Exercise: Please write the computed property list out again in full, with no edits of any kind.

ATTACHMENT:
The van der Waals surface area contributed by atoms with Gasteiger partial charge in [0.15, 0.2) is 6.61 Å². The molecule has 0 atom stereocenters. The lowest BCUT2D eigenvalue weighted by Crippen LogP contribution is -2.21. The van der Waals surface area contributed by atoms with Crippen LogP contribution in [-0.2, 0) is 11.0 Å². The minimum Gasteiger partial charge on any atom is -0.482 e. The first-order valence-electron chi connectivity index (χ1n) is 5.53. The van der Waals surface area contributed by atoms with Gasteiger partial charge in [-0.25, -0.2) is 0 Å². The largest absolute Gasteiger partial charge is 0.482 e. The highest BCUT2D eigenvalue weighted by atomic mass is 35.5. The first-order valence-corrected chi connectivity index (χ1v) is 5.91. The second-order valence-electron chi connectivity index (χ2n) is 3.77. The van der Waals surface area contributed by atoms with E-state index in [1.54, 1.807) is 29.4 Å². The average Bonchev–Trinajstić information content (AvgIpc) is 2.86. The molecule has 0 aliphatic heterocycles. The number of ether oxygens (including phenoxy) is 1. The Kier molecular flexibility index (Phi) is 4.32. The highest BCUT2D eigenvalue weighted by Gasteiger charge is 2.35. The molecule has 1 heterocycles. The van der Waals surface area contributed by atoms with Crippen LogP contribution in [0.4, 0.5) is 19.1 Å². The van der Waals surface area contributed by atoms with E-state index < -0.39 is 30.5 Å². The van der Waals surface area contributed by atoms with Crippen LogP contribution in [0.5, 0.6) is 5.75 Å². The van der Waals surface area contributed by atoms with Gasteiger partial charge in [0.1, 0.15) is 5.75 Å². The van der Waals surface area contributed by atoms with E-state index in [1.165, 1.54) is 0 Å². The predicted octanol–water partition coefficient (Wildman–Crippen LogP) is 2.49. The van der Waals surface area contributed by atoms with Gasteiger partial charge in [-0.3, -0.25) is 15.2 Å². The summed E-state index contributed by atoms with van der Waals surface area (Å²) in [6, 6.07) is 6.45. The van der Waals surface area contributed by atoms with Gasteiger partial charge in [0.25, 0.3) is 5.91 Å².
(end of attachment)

The van der Waals surface area contributed by atoms with Gasteiger partial charge in [0.15, 0.2) is 6.61 Å². The molecule has 0 atom stereocenters. The lowest BCUT2D eigenvalue weighted by Crippen LogP contribution is -2.21. The van der Waals surface area contributed by atoms with Crippen LogP contribution in [-0.2, 0) is 11.0 Å². The minimum Gasteiger partial charge on any atom is -0.482 e. The first-order valence-electron chi connectivity index (χ1n) is 5.53. The van der Waals surface area contributed by atoms with Gasteiger partial charge in [-0.25, -0.2) is 0 Å². The largest absolute Gasteiger partial charge is 0.482 e. The highest BCUT2D eigenvalue weighted by atomic mass is 35.5. The first-order valence-corrected chi connectivity index (χ1v) is 5.91. The second-order valence-electron chi connectivity index (χ2n) is 3.77. The van der Waals surface area contributed by atoms with E-state index in [1.54, 1.807) is 29.4 Å². The average Bonchev–Trinajstić information content (AvgIpc) is 2.86. The molecule has 0 aliphatic heterocycles. The number of ether oxygens (including phenoxy) is 1. The Kier molecular flexibility index (Phi) is 4.32. The highest BCUT2D eigenvalue weighted by Gasteiger charge is 2.35. The molecule has 1 heterocycles. The van der Waals surface area contributed by atoms with Crippen LogP contribution in [0.4, 0.5) is 19.1 Å². The van der Waals surface area contributed by atoms with E-state index < -0.39 is 30.5 Å². The van der Waals surface area contributed by atoms with Crippen LogP contribution in [0.5, 0.6) is 5.75 Å². The van der Waals surface area contributed by atoms with Gasteiger partial charge in [0.1, 0.15) is 5.75 Å². The van der Waals surface area contributed by atoms with E-state index in [1.165, 1.54) is 0 Å². The predicted octanol–water partition coefficient (Wildman–Crippen LogP) is 2.49. The van der Waals surface area contributed by atoms with Gasteiger partial charge in [-0.3, -0.25) is 15.2 Å². The summed E-state index contributed by atoms with van der Waals surface area (Å²) in [6, 6.07) is 6.45. The van der Waals surface area contributed by atoms with Gasteiger partial charge in [0.25, 0.3) is 5.91 Å².